Imagine a hideaway containing thousands of free books just waiting to be picked up off the shelves and enjoyed.
A place filled to the rafters with words - hundreds of thousands of words crammed between each creased spine, filling each well thumbed page, words spilling off the shelves and out of boxes, stacked precariously in wheelbarrows and other similarly odd and out-of-place receptacles.
You might not expect such a literary treasure trove to be tucked away in a corner of a remote Team Valley trading estate. But that’s the surprising location of Borderline Books, a project which collects used and unwanted books and redistributes them to vulnerable and deprived communities in the North East.
One cold, clear winter morning, I met Amina Marix Evans, the woman behind the exciting scheme.
The idea for Borderline Books was born early in the morning of September 11, 2001, when Amina was living in the Netherlands.
She said: “I was a literary agent since 1980 – long before PDFs. So I was receiving parcels of books every day.
“The whole thing came about because I thought: there are all these organisations sending books to places like Africa, and meanwhile we have Africans living in the next street on a shoestring who would love to have some books for their kids.
“We set up in Gateshead in the summer of 2011. At the same time, a publisher I knew contacted me and said ‘We are clearing out our archives – there are about 200 boxes’. So we had this thing and then it got bigger and bigger. And now we have this wonderful space.”
A space appreciated by Sam Connor, 42, a support coordinator for Gateshead Women’s Refuge, which provides a safe place for women and children fleeing difficult situations such as domestic abuse.
She said: “We’ve been coming for years, and Amina always makes people very welcome. It is an absolutely great idea.
“I am a great one for thinking that knowledge is power. Lots of the women do not have any aspirations about their future, so just getting them back into reading a novel can do wonderful things. And it’s something they may not have done before, bearing in mind many of them have been in abusive relationships without much say as to what they do. It is a way of encouraging them to do something for themselves.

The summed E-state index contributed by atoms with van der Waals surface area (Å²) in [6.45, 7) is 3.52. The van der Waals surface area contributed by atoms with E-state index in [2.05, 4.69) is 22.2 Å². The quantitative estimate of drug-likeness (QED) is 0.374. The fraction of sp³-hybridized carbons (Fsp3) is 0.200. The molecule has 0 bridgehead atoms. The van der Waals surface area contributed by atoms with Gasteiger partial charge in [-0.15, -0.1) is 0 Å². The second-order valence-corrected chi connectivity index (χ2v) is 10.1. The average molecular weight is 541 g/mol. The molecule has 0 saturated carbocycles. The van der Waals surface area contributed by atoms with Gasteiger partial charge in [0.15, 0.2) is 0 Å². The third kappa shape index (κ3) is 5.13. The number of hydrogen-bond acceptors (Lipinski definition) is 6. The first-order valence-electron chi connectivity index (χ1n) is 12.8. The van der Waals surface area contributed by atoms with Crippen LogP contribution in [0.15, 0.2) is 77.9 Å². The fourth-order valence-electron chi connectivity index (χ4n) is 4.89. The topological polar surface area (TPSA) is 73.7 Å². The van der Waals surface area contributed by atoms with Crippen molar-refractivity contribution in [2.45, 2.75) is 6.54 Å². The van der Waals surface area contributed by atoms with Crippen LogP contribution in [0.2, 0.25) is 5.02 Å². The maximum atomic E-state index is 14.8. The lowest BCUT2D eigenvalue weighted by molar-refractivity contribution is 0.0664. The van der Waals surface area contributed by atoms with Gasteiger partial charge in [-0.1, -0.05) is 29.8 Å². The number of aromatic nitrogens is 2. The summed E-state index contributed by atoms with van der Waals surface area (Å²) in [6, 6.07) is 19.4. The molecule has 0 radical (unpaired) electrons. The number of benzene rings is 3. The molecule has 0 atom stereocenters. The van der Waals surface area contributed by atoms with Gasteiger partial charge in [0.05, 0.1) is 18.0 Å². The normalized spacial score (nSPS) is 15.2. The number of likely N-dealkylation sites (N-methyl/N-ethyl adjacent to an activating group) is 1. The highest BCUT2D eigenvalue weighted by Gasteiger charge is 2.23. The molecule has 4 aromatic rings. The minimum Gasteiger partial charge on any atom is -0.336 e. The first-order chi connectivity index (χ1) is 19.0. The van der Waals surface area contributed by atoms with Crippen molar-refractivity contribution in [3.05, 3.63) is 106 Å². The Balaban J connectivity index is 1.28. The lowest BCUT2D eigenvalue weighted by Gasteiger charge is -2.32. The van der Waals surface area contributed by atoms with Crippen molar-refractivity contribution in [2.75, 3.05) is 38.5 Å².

“It brings all kinds of benefits. Last year the women were going through a phase where they were enjoying cooking so they went to get some cookery books. Books are quite expensive to buy – especially reference books. Because of this they were able to continue cooking.”
As the name might suggest, Borderline Books thrives on being a truly inclusive service, crossing boundaries of race, colour, age, wealth and health throughout the North East.
The project, which is run by the Kittiwake trust and has a sister project in the Netherlands, donated a record total of 7,106 books in 2014. It shows no sign of slowing down, with funding from places including MG NorthEast, the Hospital of God at Greatham, the Jill Franklin Trust and Gateshead Council.
Visitors donated a further £600 to the cause, and all the initial furnishings were either recycled, freecycled or donated – they only set-up purchases being rubbish bins and a washing-up bowl. From this humble beginning the idea has blossomed, and as it stands in early 2015, Amina and her team of volunteers have supplied books to more than 70 organisations, ranging from autism support groups to prisons to schools.
These come from many sources: direct from publishers, from individuals keen to empty their shelves – and companies such as Nexus who have promised to give books left behind on public transport that have not been claimed.
Amina said: “In spite of the large number of books we gave away in 2014, we nearly always receive more than we give away. We really need to drive home the fact that local organisations supporting marginalised and vulnerable people can come to us and get books totally free of charge.
“There was a woman in Middlesborough who set up a big literacy library last year. There were families with no books at home and she said: ‘Why don’t you join the library?’ and they said ‘But if the baby or the dog mess up the books we are going to have to pay and we cannot afford it’. So they were scared of joining – which is awful.”